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Hedge funds and large money managers usually invest with a focus on the long-term horizon and, therefore, short-lived dips or bumps on the charts usually don't make them change their opinion towards a company. This time it may be different. The coronavirus pandemic destroyed the high correlations among major industries and asset classes. We are now in a stock pickers market where fundamentals of a stock have more effect on the price than the overall direction of the market. As a result we observe sudden and large changes in hedge fund positions depending on the news flow. Let’s take a look at the hedge fund sentiment towards Wells Fargo & Company (NYSE:WFC) to find out whether there were any major changes in hedge funds' views.
Wells Fargo & Company (NYSE:WFC) was in 96 hedge funds' portfolios at the end of the first quarter of 2021. The all time high for this statistic is 104. WFC investors should pay attention to a decrease in hedge fund sentiment recently. There were 99 hedge funds in our database with WFC holdings at the end of December. Our calculations also showed that WFC ranked 25th among the 30 most popular stocks among hedge funds (click for Q1 rankings).
Hedge funds' reputation as shrewd investors has been tarnished in the last decade as their hedged returns couldn't keep up with the unhedged returns of the market indices. Hedge funds have more than $3.5 trillion in assets under management, so you can't expect their entire portfolios to beat the market by large margins. Our research was able to identify in advance a select group of hedge fund holdings that outperformed the S&P 500 ETFs by more than 115 percentage points since March 2017 (see the details here). So you can still find a lot of gems by following hedge funds' moves today.
Ken Griffin of Citadel Investment Group
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Do Hedge Funds Think WFC Is A Good Stock To Buy Now?
At Q1's end, a total of 96 of the hedge funds tracked by Insider Monkey held long positions in this stock, a change of -3% from the previous quarter. Below, you can check out the change in hedge fund sentiment towards WFC over the last 23 quarters. With the smart money's capital changing hands, there exists an "upper tier" of noteworthy hedge fund managers who were increasing their stakes meaningfully (or already accumulated large positions).
More specifically, Eagle Capital Management was the largest shareholder of Wells Fargo & Company (NYSE:WFC), with a stake worth $1680 million reported as of the end of March. Trailing Eagle Capital Management was Pzena Investment Management, which amassed a stake valued at $788.3 million. Theleme Partners, D E Shaw, and Citadel Investment Group were also very fond of the stock, becoming one of the largest hedge fund holders of the company. In terms of the portfolio weights assigned to each position Theleme Partners allocated the biggest weight to Wells Fargo & Company (NYSE:WFC), around 25.66% of its 13F portfolio. Magnolia Capital Fund is also relatively very bullish on the stock, designating 20.64 percent of its 13F equity portfolio to WFC.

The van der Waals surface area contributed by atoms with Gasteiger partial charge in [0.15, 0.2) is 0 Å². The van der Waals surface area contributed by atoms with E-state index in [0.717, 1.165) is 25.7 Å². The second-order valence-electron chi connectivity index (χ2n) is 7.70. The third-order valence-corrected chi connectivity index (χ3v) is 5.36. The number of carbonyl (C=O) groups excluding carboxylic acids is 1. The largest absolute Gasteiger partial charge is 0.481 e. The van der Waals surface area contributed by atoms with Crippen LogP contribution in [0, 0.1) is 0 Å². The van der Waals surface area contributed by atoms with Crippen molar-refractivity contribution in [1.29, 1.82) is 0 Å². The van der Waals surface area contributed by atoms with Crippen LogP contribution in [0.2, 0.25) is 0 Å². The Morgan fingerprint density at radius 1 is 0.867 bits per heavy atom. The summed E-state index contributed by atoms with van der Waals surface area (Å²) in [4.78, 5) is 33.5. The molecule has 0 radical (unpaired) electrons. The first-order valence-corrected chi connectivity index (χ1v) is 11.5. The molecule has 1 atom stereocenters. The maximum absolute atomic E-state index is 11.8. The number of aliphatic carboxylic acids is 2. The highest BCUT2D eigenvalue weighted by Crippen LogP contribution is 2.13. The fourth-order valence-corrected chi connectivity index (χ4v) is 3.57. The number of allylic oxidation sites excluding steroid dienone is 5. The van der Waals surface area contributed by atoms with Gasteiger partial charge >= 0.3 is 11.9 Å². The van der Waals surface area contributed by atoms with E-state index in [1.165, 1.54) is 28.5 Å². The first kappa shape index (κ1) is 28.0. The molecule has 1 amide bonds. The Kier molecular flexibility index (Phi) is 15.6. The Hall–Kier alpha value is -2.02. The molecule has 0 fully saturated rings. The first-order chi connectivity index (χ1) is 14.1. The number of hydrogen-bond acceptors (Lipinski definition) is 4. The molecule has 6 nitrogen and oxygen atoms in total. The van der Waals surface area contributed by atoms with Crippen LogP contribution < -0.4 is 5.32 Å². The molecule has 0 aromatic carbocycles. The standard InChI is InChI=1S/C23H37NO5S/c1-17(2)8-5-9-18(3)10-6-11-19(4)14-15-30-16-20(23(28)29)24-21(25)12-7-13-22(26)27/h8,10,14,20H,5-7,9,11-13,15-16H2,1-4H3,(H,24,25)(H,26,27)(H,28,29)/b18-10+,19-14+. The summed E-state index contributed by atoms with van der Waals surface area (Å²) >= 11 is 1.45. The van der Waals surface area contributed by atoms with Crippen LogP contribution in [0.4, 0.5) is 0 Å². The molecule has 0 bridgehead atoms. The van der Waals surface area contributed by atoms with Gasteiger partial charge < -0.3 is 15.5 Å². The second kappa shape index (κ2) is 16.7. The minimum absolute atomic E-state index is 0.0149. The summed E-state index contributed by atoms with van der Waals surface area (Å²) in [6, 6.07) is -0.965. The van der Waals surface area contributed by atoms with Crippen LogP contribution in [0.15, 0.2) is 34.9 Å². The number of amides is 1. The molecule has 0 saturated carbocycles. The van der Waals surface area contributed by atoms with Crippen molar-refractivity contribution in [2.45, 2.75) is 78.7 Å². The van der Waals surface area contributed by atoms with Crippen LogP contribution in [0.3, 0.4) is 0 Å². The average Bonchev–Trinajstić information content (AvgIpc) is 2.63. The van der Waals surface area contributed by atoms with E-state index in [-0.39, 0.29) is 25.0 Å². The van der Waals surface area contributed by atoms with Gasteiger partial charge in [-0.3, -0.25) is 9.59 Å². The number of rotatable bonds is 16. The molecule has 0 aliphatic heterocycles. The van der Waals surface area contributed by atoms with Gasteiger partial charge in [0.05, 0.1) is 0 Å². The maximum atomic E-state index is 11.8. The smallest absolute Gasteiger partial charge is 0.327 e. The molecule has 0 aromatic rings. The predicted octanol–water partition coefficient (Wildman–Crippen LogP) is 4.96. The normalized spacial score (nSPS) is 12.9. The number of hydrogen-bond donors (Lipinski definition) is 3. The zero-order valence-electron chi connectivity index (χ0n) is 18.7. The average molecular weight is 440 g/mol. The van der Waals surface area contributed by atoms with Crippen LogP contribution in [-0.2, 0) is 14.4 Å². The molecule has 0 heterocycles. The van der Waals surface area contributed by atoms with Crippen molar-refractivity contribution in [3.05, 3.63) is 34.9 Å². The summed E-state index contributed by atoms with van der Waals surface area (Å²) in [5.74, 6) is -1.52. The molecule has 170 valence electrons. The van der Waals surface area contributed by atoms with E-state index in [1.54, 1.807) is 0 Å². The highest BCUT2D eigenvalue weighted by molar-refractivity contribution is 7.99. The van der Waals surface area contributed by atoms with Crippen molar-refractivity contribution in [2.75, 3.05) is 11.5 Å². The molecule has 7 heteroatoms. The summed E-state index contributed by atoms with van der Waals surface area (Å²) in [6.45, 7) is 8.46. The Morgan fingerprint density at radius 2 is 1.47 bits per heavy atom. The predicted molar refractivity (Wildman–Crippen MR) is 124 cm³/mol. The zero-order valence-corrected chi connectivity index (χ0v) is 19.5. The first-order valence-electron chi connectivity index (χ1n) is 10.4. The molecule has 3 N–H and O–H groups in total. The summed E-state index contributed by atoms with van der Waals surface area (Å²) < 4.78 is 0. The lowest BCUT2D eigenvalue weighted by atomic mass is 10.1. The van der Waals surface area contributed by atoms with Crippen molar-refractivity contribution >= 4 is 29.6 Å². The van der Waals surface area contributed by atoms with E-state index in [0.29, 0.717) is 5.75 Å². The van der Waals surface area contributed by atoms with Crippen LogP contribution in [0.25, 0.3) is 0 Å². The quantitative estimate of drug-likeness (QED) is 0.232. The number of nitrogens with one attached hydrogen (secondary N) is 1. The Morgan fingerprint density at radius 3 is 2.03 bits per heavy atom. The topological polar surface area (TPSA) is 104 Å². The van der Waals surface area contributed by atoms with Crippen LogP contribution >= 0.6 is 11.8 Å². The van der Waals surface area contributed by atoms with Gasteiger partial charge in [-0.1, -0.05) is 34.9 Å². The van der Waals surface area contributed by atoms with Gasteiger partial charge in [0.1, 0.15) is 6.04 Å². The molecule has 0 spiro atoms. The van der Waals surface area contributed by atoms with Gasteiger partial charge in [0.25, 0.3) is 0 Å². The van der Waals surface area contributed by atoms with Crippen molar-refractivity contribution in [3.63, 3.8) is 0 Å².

Since Wells Fargo & Company (NYSE:WFC) has experienced declining sentiment from the smart money, it's easy to see that there is a sect of funds that elected to cut their entire stakes by the end of the first quarter. Interestingly, Snehal Amin's Windacre Partnership dropped the largest stake of the 750 funds watched by Insider Monkey, comprising close to $369.5 million in stock. John Overdeck and David Siegel's fund, Two Sigma Advisors, also dumped its stock, about $278.7 million worth. These transactions are intriguing to say the least, as total hedge fund interest was cut by 3 funds by the end of the first quarter.
Let's go over hedge fund activity in other stocks similar to Wells Fargo & Company (NYSE:WFC). We will take a look at Danaher Corporation (NYSE:DHR), Medtronic plc (NYSE:MDT), Novo Nordisk A/S (NYSE:NVO), Costco Wholesale Corporation (NASDAQ:COST), T-Mobile US, Inc. (NASDAQ:TMUS), Citigroup Inc. (NYSE:C), and Royal Dutch Shell plc (NYSE:RDS). This group of stocks' market caps are closest to WFC's market cap.
[table] Ticker, No of HFs with positions, Total Value of HF Positions (x1000), Change in HF Position DHR,81,5796963,0 MDT,65,3627546,6 NVO,23,2929727,0 COST,56,4014769,-5 TMUS,98,9055738,-5 C,90,6938143,-5 RDS,36,2190186,2 Average,64.1,4936153,-1 [/table]
View table here if you experience formatting issues.
As you can see these stocks had an average of 64.1 hedge funds with bullish positions and the average amount invested in these stocks was $4936 million. That figure was $7455 million in WFC's case. T-Mobile US, Inc. (NASDAQ:TMUS) is the most popular stock in this table. On the other hand Novo Nordisk A/S (NYSE:NVO) is the least popular one with only 23 bullish hedge fund positions. Wells Fargo & Company (NYSE:WFC) is not the most popular stock in this group but hedge fund interest is still above average. Our overall hedge fund sentiment score for WFC is 78.4. Stocks with higher number of hedge fund positions relative to other stocks as well as relative to their historical range receive a higher sentiment score. Our calculations showed that top 5 most popular stocks among hedge funds returned 95.8% in 2019 and 2020, and outperformed the S&P 500 ETF (SPY) by 40 percentage points. These stocks gained 17.2% in 2021 through June 11th and still beat the market by 3.3 percentage points. Hedge funds were also right about betting on WFC as the stock returned 17.2% since the end of Q1 (through 6/11) and outperformed the market. Hedge funds were rewarded for their relative bullishness.
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Disclosure: None. This article was originally published at Insider Monkey.